The students performed a sit-in inside the Confucius Institute and were eventually confronted by a large crowd of pro-China protesters.
QUT Hong Kongese students met with the QUT Guild today with a presentation on the protests in Hong Kong and requests for support on any future events.
“We want our freedom of speech, freedom of assembly…to be safe,” said one student.
The students said that they had “no idea why [the UQ counter-protesters] were so angry.”
The students sought support from the Guild for a protest organised for this Sunday, currently being relocated away from King George Square due to an overlap with another event.
Sunday is also QUT’s Open Day, so the students have received assistance from the university to ensure both events can run smoothly.
The Hong Kongese students expressed concern regarding future events at QUT, to which a representative of the university said they would help to keep their events and all students safe on campus.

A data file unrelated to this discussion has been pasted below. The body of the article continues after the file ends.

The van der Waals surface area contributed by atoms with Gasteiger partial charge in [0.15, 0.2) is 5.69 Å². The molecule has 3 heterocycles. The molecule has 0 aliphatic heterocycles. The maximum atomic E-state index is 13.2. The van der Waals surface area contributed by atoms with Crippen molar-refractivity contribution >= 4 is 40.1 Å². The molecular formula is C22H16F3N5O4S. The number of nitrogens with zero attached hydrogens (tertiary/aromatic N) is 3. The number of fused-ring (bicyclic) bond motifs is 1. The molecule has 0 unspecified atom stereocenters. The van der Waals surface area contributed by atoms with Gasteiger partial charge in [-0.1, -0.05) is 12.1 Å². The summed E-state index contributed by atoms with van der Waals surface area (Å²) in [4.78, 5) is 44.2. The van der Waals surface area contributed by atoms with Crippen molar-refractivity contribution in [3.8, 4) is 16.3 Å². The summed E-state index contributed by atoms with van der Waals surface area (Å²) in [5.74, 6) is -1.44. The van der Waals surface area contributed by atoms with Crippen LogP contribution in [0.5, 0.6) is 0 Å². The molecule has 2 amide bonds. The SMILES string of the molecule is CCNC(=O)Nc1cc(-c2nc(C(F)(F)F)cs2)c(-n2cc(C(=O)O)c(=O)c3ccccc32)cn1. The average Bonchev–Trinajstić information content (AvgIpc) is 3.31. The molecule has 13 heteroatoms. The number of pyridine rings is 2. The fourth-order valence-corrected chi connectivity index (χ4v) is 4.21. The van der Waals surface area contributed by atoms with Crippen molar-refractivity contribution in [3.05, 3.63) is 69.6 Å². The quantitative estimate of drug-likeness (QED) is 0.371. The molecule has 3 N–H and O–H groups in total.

QUT also has a Confucius Institute. What does this mean?
The QUT Confucius Institute is located in B block on the Kelvin Grove campus.
The facilities are an educational centre for Chinese and other students overseas, to learn about the language and culture of China.
As the program is funded by the Chinese government, and control of the content being taught is sometimes not determined by the university, the existence of these facilitates is a contentious issue.
The Sydney Morning Herald reported yesterday on close ties between UQ’s Vice Chancellor Peter Høj and Hanban, the Chinese government entity that runs the Confucius Institute program.
Høj was appointed to Hanban’s senior consultancy board in 2013.
According to the SMH, contracts revealed that Beijing had explicit “decision-making authority over teaching at the facilities,” at UQ and other universities, including Griffith, though QUT’s contract merely gives Hanban control over funding.